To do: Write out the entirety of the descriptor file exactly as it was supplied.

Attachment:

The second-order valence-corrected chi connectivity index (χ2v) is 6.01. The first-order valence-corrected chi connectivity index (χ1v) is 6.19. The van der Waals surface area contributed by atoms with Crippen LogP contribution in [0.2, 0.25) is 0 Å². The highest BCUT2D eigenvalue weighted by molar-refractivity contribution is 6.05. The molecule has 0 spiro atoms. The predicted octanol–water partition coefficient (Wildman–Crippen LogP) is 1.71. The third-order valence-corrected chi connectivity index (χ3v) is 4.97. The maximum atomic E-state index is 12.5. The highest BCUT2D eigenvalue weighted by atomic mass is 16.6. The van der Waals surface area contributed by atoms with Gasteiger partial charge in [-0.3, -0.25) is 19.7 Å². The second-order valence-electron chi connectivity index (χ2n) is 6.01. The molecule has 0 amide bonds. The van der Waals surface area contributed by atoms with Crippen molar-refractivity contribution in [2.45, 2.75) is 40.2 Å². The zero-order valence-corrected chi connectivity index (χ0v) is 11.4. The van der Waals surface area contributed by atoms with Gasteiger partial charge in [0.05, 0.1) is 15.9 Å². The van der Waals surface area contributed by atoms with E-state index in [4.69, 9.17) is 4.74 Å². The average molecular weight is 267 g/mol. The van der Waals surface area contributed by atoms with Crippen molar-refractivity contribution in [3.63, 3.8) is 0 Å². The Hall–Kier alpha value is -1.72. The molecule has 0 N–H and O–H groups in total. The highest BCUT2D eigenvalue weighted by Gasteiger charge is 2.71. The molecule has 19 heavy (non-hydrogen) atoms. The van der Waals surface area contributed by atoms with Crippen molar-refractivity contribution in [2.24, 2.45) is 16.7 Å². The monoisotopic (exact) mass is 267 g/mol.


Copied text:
The second-order valence-corrected chi connectivity index (χ2v) is 6.01. The first-order valence-corrected chi connectivity index (χ1v) is 6.19. The van der Waals surface area contributed by atoms with Crippen LogP contribution in [0.2, 0.25) is 0 Å². The highest BCUT2D eigenvalue weighted by molar-refractivity contribution is 6.05. The molecule has 0 spiro atoms. The predicted octanol–water partition coefficient (Wildman–Crippen LogP) is 1.71. The third-order valence-corrected chi connectivity index (χ3v) is 4.97. The maximum atomic E-state index is 12.5. The highest BCUT2D eigenvalue weighted by atomic mass is 16.6. The van der Waals surface area contributed by atoms with Gasteiger partial charge in [-0.3, -0.25) is 19.7 Å². The second-order valence-electron chi connectivity index (χ2n) is 6.01. The molecule has 0 amide bonds. The van der Waals surface area contributed by atoms with Crippen molar-refractivity contribution in [2.45, 2.75) is 40.2 Å². The zero-order valence-corrected chi connectivity index (χ0v) is 11.4. The van der Waals surface area contributed by atoms with Gasteiger partial charge in [0.05, 0.1) is 15.9 Å². The van der Waals surface area contributed by atoms with E-state index in [4.69, 9.17) is 4.74 Å². The average molecular weight is 267 g/mol. The van der Waals surface area contributed by atoms with Crippen molar-refractivity contribution in [3.63, 3.8) is 0 Å². The Hall–Kier alpha value is -1.72. The molecule has 0 N–H and O–H groups in total. The highest BCUT2D eigenvalue weighted by Gasteiger charge is 2.71. The molecule has 19 heavy (non-hydrogen) atoms. The van der Waals surface area contributed by atoms with Crippen molar-refractivity contribution in [2.24, 2.45) is 16.7 Å². The monoisotopic (exact) mass is 267 g/mol.